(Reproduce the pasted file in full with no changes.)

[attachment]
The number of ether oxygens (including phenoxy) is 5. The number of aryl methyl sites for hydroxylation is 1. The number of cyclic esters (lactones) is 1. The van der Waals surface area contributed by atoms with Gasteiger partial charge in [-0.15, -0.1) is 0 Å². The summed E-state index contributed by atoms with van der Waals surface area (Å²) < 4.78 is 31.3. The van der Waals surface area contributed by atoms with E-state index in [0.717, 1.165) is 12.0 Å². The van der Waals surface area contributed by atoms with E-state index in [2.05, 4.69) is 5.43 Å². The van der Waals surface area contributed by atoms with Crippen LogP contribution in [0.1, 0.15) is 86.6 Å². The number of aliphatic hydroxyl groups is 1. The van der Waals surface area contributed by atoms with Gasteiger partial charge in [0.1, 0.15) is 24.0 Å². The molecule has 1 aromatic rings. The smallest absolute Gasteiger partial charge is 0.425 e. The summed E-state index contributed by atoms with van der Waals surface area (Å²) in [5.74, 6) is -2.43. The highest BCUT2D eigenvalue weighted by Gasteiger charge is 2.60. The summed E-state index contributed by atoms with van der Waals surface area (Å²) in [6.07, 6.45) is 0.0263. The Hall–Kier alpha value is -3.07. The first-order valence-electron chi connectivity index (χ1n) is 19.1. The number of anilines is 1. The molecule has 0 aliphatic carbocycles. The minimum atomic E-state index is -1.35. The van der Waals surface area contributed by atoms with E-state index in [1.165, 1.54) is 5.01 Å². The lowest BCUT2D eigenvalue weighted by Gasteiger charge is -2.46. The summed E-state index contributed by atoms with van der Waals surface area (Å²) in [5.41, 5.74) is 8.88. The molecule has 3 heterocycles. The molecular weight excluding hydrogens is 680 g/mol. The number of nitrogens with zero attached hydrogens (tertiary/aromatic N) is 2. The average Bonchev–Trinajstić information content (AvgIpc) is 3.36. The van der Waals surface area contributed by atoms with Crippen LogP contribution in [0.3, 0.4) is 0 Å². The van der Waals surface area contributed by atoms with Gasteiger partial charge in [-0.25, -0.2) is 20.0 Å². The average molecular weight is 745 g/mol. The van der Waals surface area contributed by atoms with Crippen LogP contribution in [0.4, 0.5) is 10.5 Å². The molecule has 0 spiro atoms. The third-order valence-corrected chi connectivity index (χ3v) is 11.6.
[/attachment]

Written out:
The number of ether oxygens (including phenoxy) is 5. The number of aryl methyl sites for hydroxylation is 1. The number of cyclic esters (lactones) is 1. The van der Waals surface area contributed by atoms with Gasteiger partial charge in [-0.15, -0.1) is 0 Å². The summed E-state index contributed by atoms with van der Waals surface area (Å²) < 4.78 is 31.3. The van der Waals surface area contributed by atoms with E-state index in [0.717, 1.165) is 12.0 Å². The van der Waals surface area contributed by atoms with E-state index in [2.05, 4.69) is 5.43 Å². The van der Waals surface area contributed by atoms with Crippen LogP contribution in [0.1, 0.15) is 86.6 Å². The number of aliphatic hydroxyl groups is 1. The van der Waals surface area contributed by atoms with Gasteiger partial charge in [0.1, 0.15) is 24.0 Å². The molecule has 1 aromatic rings. The smallest absolute Gasteiger partial charge is 0.425 e. The summed E-state index contributed by atoms with van der Waals surface area (Å²) in [5.74, 6) is -2.43. The highest BCUT2D eigenvalue weighted by Gasteiger charge is 2.60. The summed E-state index contributed by atoms with van der Waals surface area (Å²) in [6.07, 6.45) is 0.0263. The Hall–Kier alpha value is -3.07. The first-order valence-electron chi connectivity index (χ1n) is 19.1. The number of anilines is 1. The molecule has 0 aliphatic carbocycles. The minimum atomic E-state index is -1.35. The van der Waals surface area contributed by atoms with E-state index in [1.165, 1.54) is 5.01 Å². The lowest BCUT2D eigenvalue weighted by Gasteiger charge is -2.46. The summed E-state index contributed by atoms with van der Waals surface area (Å²) in [5.41, 5.74) is 8.88. The molecule has 3 heterocycles. The molecular weight excluding hydrogens is 680 g/mol. The number of nitrogens with zero attached hydrogens (tertiary/aromatic N) is 2. The average Bonchev–Trinajstić information content (AvgIpc) is 3.36. The van der Waals surface area contributed by atoms with Crippen LogP contribution in [0.3, 0.4) is 0 Å². The van der Waals surface area contributed by atoms with Gasteiger partial charge in [-0.25, -0.2) is 20.0 Å². The average molecular weight is 745 g/mol. The van der Waals surface area contributed by atoms with Crippen LogP contribution in [0.4, 0.5) is 10.5 Å². The molecule has 0 spiro atoms. The third-order valence-corrected chi connectivity index (χ3v) is 11.6.